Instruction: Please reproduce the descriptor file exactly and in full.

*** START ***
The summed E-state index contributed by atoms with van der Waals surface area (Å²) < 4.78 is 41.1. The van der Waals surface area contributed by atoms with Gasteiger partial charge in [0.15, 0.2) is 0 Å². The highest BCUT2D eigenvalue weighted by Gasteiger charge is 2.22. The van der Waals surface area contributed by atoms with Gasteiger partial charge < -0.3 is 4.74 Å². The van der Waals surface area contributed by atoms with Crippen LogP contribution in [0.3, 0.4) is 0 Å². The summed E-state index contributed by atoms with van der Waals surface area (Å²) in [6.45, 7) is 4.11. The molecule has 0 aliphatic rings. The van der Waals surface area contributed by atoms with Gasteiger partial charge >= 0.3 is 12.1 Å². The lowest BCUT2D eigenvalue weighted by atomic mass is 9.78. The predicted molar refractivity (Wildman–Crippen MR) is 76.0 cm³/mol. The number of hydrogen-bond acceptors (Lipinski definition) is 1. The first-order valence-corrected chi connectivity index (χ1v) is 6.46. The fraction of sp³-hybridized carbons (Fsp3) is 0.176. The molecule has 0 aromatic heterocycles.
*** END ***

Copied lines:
The summed E-state index contributed by atoms with van der Waals surface area (Å²) < 4.78 is 41.1. The van der Waals surface area contributed by atoms with Gasteiger partial charge in [0.15, 0.2) is 0 Å². The highest BCUT2D eigenvalue weighted by Gasteiger charge is 2.22. The van der Waals surface area contributed by atoms with Gasteiger partial charge < -0.3 is 4.74 Å². The van der Waals surface area contributed by atoms with Crippen LogP contribution in [0.3, 0.4) is 0 Å². The summed E-state index contributed by atoms with van der Waals surface area (Å²) in [6.45, 7) is 4.11. The molecule has 0 aliphatic rings. The van der Waals surface area contributed by atoms with Gasteiger partial charge >= 0.3 is 12.1 Å². The lowest BCUT2D eigenvalue weighted by atomic mass is 9.78. The predicted molar refractivity (Wildman–Crippen MR) is 76.0 cm³/mol. The number of hydrogen-bond acceptors (Lipinski definition) is 1. The first-order valence-corrected chi connectivity index (χ1v) is 6.46. The fraction of sp³-hybridized carbons (Fsp3) is 0.176. The molecule has 0 aromatic heterocycles.